I ran across this while testing an issue a reader of my blog posted in the comments of an article I wrote about the Lync Basic 2013 client. They had mentioned that when a user using the Lync Basic 2013 client was set to A/V disabled the options for A/V were still presented in the client. In my testing I found this to be true and in fact the options were not only presented to the user, but A/V wasn't blocked if the user tried to initiate an A/V call to another user. For my testing I was using version 15.0.4420.1017 of the Lync Basic 2013 client. You can see in the screen shot below that even though the user is set to A/V disabled in Lync, the Phone tab and the Call Forwarding options still appear and the user is actually in a call with another user:
In addition, the options for starting an A/V call with another user are available:
Also, when looking at the A/V disabled user's presence from another client, you can see that they show as "Video Capable", even though they should be disabled for video:
If you compare this to the same user signed into the Lync 2013 client, you can see that the Phone tab and the Call Forwarding options are removed, as expected:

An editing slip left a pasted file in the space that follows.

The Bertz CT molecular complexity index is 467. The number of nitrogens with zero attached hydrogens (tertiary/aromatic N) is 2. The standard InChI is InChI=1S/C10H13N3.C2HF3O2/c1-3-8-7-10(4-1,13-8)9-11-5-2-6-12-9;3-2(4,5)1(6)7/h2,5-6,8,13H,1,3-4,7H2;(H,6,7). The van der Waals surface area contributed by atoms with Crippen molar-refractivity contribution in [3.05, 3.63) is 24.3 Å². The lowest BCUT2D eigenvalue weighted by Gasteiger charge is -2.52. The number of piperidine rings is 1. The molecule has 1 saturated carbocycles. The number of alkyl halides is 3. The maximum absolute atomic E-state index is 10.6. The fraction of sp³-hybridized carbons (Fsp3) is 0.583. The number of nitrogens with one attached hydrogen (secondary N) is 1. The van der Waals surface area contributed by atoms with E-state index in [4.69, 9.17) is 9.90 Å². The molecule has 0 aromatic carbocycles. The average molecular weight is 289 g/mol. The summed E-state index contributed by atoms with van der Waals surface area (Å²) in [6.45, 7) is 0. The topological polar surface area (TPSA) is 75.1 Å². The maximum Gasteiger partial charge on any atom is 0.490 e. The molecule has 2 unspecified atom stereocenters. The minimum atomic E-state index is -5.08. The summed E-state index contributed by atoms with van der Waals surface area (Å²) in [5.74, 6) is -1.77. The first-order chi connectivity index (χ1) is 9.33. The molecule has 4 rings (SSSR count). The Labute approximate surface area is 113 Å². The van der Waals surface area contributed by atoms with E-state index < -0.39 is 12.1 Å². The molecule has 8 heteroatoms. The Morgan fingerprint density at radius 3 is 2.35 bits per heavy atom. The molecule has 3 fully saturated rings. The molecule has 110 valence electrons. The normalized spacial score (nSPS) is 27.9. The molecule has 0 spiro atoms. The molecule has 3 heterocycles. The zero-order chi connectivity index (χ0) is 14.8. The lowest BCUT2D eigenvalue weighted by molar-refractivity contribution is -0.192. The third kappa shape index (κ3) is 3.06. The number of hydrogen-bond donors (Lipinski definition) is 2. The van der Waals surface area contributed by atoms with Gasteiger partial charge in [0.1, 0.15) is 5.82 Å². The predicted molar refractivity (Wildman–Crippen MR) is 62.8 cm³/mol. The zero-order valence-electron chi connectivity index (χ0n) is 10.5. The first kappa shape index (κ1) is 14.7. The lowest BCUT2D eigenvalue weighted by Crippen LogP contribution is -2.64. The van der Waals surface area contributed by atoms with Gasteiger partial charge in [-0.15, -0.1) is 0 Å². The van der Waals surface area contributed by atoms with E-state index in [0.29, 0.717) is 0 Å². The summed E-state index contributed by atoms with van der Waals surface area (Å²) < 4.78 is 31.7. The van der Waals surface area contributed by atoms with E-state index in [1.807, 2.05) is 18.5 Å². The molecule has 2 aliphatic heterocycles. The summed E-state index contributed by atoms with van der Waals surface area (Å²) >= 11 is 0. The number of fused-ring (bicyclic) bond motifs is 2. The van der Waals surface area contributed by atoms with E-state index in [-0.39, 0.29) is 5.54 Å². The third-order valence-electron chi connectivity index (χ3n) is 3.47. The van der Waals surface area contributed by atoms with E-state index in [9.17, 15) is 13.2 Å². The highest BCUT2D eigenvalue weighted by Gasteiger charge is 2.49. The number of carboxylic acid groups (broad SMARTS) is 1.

Also, the options for initiating an A/V call are removed as well:
So how does the Lync client know what features to make available when the user signs in? The answer is through information received by the client via in-band provisioning. The Lync client sends out a SIP SUBSCRIBE requesting provisioning information:
SUBSCRIBE sip:email@example.com SIP/2.0
The response is a SIP/2.0 200 OK and contained in the response is the setting we're interested in:
The telephonyMode setting can contain a couple of different values, depending on what the user is configured for:
It appears that currently the Lync Basic 2013 client is ignoring this setting and is allowing the user to initiate A/V sessions whether the user is enabled to do so or not.
Oh dear, hope my Lync Users don't read this!!!
Please fix MS!!
You may implement CAC to Limit the bandwidth over the WAN-Links. But not a solution for LAN.
Maybe you can configure static ports for A/V Usage and drop These on a Switch Level or Windows Firewall.